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Archive for the ‘Whimsical’ Category

milklove

“I’m in the milk and the milk’s in me,” chants Mickey, in Maurice Sendak’s In the Night Kitchen, a bizarre little book about baking, dreaming, sleeping, swimming, in milk.

A baby’s dreamlife, a nursing mother’s diet. I crave all bready things. . . comfort me with wheat and oats, fondue and French toast, bread and milk, milk and bread. Pizza, cream scones, croissants, café latte. So many yummy combinations of comfort food. I actually bought a fondue pot last month. Such a funny food: is it French or is it just 70s? My family has been celebrating Christmas Eve with cheese fondue for as long as I can remember. Has my dad been scorching his fingertips on Sterno since the 70s? The one I bought was a real step up: non-stick and electric. Nothing could be easier than warming up a big bowl of Gruyere, Fontina, and sauvignon blanc. Yum, yum, yum.

And now for a few more pictures of Lizzie, who’s sleeping at the moment on her cream colored sheet, dreaming milky dreams.

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In just under a month, we’ll be moving from Auburn to Minneapolis. Quite a change.  We’ve been soaking up the summery May weather here by spending time in the big backyard.  We found blackberry bushes in the corner near the wren house.  The nasturtiums we planted are blooming in spite of the drought. It sounds silly, but these nasturtiums have given me one of my most satisfying gardening experiences.  They pop up in no time, they’re colorful, they’re edible, and their vine-like stems grow into beautifully negligent nests (a good description of my garden-style).

For a dinner party the other night, I made the orange-scented olive oil cake I’ve written about here before, and decorated it seasonally.

And here are Jack and Jordan the other day.

For Jack’s birthday party last month, also on the deck in the backyard, our little geography buff wanted a map cake, so I made two layer cakes decorated as the eastern and western hemispheres.  Jack drew the continents.

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holy holidays!

Once again, we’ll be traveling during Christmas, so we got a small, manageable, multi-purpose, potted tree: a rosemary bush.

Saturday was an interesting amalgam of holidays, of kitsch and authenticity, peppermint sticks and latkes.  In the morning, we joined some friends at the local John Deere dealer for a picture with Santa and to climb around on tractors.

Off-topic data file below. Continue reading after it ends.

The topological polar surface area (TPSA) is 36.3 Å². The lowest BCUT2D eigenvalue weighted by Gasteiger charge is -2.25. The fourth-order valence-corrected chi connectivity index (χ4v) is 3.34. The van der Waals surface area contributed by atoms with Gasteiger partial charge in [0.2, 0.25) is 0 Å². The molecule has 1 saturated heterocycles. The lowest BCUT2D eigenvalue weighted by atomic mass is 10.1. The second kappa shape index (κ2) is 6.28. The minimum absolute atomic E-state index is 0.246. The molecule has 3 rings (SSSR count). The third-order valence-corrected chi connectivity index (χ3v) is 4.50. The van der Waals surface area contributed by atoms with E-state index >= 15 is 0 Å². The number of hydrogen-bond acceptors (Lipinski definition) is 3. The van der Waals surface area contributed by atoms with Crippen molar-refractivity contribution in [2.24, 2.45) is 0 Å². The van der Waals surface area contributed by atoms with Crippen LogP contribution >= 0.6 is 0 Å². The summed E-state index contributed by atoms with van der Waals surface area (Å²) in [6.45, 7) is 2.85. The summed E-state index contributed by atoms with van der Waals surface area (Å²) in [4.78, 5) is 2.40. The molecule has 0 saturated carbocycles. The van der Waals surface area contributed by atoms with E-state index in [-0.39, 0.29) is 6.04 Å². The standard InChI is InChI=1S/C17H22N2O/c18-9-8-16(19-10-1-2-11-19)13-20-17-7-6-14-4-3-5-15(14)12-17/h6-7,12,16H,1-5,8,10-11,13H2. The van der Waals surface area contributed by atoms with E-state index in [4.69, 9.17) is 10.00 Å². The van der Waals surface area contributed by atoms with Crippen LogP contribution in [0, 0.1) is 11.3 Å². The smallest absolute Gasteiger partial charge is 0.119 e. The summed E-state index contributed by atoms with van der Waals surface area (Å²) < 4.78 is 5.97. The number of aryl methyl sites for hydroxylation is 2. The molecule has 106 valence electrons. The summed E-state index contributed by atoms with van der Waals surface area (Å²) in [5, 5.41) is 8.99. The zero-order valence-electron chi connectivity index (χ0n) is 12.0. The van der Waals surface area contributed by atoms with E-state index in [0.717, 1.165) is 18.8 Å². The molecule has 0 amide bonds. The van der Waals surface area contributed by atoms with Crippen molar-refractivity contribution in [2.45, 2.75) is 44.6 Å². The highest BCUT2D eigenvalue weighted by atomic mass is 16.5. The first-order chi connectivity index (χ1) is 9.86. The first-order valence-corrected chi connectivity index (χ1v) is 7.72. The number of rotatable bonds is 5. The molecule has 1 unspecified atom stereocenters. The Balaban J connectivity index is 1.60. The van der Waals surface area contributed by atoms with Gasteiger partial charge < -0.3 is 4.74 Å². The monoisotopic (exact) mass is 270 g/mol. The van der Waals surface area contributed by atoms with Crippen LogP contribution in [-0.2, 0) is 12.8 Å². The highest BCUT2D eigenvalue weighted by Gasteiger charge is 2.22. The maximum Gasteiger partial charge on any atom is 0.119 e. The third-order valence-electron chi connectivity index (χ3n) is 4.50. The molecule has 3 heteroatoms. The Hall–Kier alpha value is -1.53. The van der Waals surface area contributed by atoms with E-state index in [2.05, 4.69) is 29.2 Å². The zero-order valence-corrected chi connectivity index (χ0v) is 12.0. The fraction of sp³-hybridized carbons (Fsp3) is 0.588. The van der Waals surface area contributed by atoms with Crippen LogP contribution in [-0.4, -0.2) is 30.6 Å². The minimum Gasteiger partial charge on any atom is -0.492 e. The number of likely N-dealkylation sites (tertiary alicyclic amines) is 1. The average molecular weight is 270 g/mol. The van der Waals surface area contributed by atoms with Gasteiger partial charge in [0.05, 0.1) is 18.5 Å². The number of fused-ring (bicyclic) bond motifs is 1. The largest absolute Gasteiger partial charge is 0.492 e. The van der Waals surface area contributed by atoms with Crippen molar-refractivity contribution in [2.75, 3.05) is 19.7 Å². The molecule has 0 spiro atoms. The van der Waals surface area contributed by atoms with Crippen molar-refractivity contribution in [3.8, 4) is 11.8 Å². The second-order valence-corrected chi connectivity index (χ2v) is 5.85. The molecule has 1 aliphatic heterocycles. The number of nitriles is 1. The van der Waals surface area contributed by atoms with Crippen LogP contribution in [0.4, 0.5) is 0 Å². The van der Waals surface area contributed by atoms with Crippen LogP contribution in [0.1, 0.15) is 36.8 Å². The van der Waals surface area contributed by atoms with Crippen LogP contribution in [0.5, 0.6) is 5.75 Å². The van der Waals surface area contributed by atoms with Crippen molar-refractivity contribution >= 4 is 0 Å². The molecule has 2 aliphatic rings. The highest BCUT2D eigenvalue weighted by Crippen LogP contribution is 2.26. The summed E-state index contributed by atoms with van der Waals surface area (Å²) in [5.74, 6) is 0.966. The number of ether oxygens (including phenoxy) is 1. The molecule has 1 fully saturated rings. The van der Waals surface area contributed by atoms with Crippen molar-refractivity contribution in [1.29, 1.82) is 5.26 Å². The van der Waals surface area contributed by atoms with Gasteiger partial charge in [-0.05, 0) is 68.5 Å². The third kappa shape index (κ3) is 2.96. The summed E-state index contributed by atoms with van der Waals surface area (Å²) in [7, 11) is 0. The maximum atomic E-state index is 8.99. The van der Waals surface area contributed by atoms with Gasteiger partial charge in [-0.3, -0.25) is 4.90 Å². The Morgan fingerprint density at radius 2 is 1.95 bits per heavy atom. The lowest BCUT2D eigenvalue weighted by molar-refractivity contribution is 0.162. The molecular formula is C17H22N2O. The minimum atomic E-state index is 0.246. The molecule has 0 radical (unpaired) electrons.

Oh yeah!

This event reached a height of absurdity when the hay wagon took us on a circuit through the parking lot of the Lakeview Baptist jumbo-church.

We ended the day at little Mimi’s house eating latkes and lighting the menorah. To celebrate oil, I once again made the orange scented olive oil cake I wrote about recently.  This time, though, I had confectioner’s sugar so was able to make the glaze and to dot the top with coarse fleur de sel.  The oranges I used were a variety of blood orange from Florida, just in, which gave the cake a peachy hue.  It was deeply moist and tangy.

All and all, it was a satisfying weekend for the little ones. On Sunday, I bought my first wreath, strung up lights, and lit all the candles in the house. We’re having a spell of 30-degree weather, so it feels pretty cozy.

Today after school, it was time to turn that frozen disk of sweet pastry dough into cookies.

(Those crispy critters out front are my favorites.)

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It takes a long time, because day-to-day life doesn’t stop and wait for you to finish.  Gradually, though, we’re making this place comfy inside and out.  While Peter’s been off winning prizes and giving readings these past two weekends, Jack and I have been giving our yard some love.  We’ve raked pine needles into big heaps that his dump truck then unloads under bushes and trees.  We’ve bought pumpkins and goofy gourds and mums for the front stoop. We’ve swept the deck and hung up a hummingbird feeder. And we planted a little garden.  It looks like dirt surrounded by stones, but if you look very, very closely, you’ll see a hint of green: lettuce, cilantro, and thyme seedlings along with some still-young basil and rosemary.

The streak of 90-degree days and 70-degree nights finally broke, and I actually had to break out the down comforter.  I love fall.  Suddenly, some activities I enjoy are now tolerable again: baking, puttering around outside, riding my bike to campus, sipping a glass of wine on the deck before dinner.

I think I’ll make calzones.  It’s nice to have a moment in the middle of the day to sink my hands into a tub of flour and for a few minutes just stare, and knead.